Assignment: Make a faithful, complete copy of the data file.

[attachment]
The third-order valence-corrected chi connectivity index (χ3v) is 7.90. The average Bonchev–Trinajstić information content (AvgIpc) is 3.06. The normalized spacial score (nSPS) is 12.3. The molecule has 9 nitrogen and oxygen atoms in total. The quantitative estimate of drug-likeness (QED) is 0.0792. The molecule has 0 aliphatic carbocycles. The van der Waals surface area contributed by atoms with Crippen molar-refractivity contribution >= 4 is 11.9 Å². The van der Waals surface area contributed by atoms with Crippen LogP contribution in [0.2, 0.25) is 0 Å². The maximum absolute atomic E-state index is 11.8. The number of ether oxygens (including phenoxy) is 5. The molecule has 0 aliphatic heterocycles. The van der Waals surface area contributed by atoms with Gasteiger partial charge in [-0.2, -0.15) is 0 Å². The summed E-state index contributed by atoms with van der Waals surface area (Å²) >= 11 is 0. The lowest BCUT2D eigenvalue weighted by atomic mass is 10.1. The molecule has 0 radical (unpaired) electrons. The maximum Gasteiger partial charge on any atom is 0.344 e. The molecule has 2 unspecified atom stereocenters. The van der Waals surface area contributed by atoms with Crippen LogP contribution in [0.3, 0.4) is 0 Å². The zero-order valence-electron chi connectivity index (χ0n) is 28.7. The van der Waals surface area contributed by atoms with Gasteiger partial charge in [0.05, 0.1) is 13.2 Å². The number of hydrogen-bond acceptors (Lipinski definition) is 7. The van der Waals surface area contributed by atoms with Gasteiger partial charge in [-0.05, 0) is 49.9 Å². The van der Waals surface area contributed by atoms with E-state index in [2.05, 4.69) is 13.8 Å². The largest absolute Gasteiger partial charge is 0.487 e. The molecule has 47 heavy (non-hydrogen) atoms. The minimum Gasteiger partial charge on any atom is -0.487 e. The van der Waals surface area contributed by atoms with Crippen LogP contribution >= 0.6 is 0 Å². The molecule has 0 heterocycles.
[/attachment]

The third-order valence-corrected chi connectivity index (χ3v) is 7.90. The average Bonchev–Trinajstić information content (AvgIpc) is 3.06. The normalized spacial score (nSPS) is 12.3. The molecule has 9 nitrogen and oxygen atoms in total. The quantitative estimate of drug-likeness (QED) is 0.0792. The molecule has 0 aliphatic carbocycles. The van der Waals surface area contributed by atoms with Crippen molar-refractivity contribution >= 4 is 11.9 Å². The van der Waals surface area contributed by atoms with Crippen LogP contribution in [0.2, 0.25) is 0 Å². The maximum absolute atomic E-state index is 11.8. The number of ether oxygens (including phenoxy) is 5. The molecule has 0 aliphatic heterocycles. The van der Waals surface area contributed by atoms with Gasteiger partial charge in [-0.2, -0.15) is 0 Å². The summed E-state index contributed by atoms with van der Waals surface area (Å²) >= 11 is 0. The lowest BCUT2D eigenvalue weighted by atomic mass is 10.1. The molecule has 0 radical (unpaired) electrons. The maximum Gasteiger partial charge on any atom is 0.344 e. The molecule has 2 unspecified atom stereocenters. The van der Waals surface area contributed by atoms with Crippen LogP contribution in [0.3, 0.4) is 0 Å². The zero-order valence-electron chi connectivity index (χ0n) is 28.7. The van der Waals surface area contributed by atoms with Gasteiger partial charge in [0.05, 0.1) is 13.2 Å². The number of hydrogen-bond acceptors (Lipinski definition) is 7. The van der Waals surface area contributed by atoms with Gasteiger partial charge in [-0.05, 0) is 49.9 Å². The van der Waals surface area contributed by atoms with E-state index in [2.05, 4.69) is 13.8 Å². The largest absolute Gasteiger partial charge is 0.487 e. The molecule has 47 heavy (non-hydrogen) atoms. The minimum Gasteiger partial charge on any atom is -0.487 e. The van der Waals surface area contributed by atoms with Crippen LogP contribution >= 0.6 is 0 Å². The molecule has 0 heterocycles.